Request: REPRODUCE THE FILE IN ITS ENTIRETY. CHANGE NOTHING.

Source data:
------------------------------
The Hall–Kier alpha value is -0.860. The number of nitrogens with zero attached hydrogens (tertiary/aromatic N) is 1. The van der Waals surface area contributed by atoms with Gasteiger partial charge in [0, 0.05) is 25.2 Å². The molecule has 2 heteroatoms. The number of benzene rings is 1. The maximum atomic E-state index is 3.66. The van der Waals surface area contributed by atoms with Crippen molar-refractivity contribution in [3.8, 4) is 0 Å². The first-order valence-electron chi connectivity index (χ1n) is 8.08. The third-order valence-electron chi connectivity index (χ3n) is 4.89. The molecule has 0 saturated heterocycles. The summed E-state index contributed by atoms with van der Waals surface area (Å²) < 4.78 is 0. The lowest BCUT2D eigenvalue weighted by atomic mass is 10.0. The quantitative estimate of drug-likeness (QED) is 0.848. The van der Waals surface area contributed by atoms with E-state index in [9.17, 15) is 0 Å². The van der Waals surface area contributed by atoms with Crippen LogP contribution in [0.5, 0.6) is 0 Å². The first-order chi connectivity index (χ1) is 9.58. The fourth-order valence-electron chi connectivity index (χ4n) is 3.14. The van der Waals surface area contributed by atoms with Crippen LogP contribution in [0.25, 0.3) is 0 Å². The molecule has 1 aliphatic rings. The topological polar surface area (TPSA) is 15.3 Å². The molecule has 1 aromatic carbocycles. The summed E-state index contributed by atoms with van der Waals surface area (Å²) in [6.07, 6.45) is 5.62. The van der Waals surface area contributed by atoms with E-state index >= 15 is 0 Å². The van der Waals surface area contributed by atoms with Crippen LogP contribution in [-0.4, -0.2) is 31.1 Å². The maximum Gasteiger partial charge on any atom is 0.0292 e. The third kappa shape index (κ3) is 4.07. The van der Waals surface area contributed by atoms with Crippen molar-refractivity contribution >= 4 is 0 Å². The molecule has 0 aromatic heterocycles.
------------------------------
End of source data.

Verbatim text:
The Hall–Kier alpha value is -0.860. The number of nitrogens with zero attached hydrogens (tertiary/aromatic N) is 1. The van der Waals surface area contributed by atoms with Gasteiger partial charge in [0, 0.05) is 25.2 Å². The molecule has 2 heteroatoms. The number of benzene rings is 1. The maximum atomic E-state index is 3.66. The van der Waals surface area contributed by atoms with Crippen molar-refractivity contribution in [3.8, 4) is 0 Å². The first-order valence-electron chi connectivity index (χ1n) is 8.08. The third-order valence-electron chi connectivity index (χ3n) is 4.89. The molecule has 0 saturated heterocycles. The summed E-state index contributed by atoms with van der Waals surface area (Å²) < 4.78 is 0. The lowest BCUT2D eigenvalue weighted by atomic mass is 10.0. The quantitative estimate of drug-likeness (QED) is 0.848. The van der Waals surface area contributed by atoms with E-state index in [9.17, 15) is 0 Å². The van der Waals surface area contributed by atoms with Crippen LogP contribution in [0.5, 0.6) is 0 Å². The first-order chi connectivity index (χ1) is 9.58. The fourth-order valence-electron chi connectivity index (χ4n) is 3.14. The van der Waals surface area contributed by atoms with Crippen LogP contribution in [0.25, 0.3) is 0 Å². The molecule has 1 aliphatic rings. The topological polar surface area (TPSA) is 15.3 Å². The molecule has 1 aromatic carbocycles. The summed E-state index contributed by atoms with van der Waals surface area (Å²) in [6.07, 6.45) is 5.62. The van der Waals surface area contributed by atoms with E-state index >= 15 is 0 Å². The van der Waals surface area contributed by atoms with Crippen LogP contribution in [-0.4, -0.2) is 31.1 Å². The maximum Gasteiger partial charge on any atom is 0.0292 e. The third kappa shape index (κ3) is 4.07. The van der Waals surface area contributed by atoms with Crippen molar-refractivity contribution >= 4 is 0 Å². The molecule has 0 aromatic heterocycles.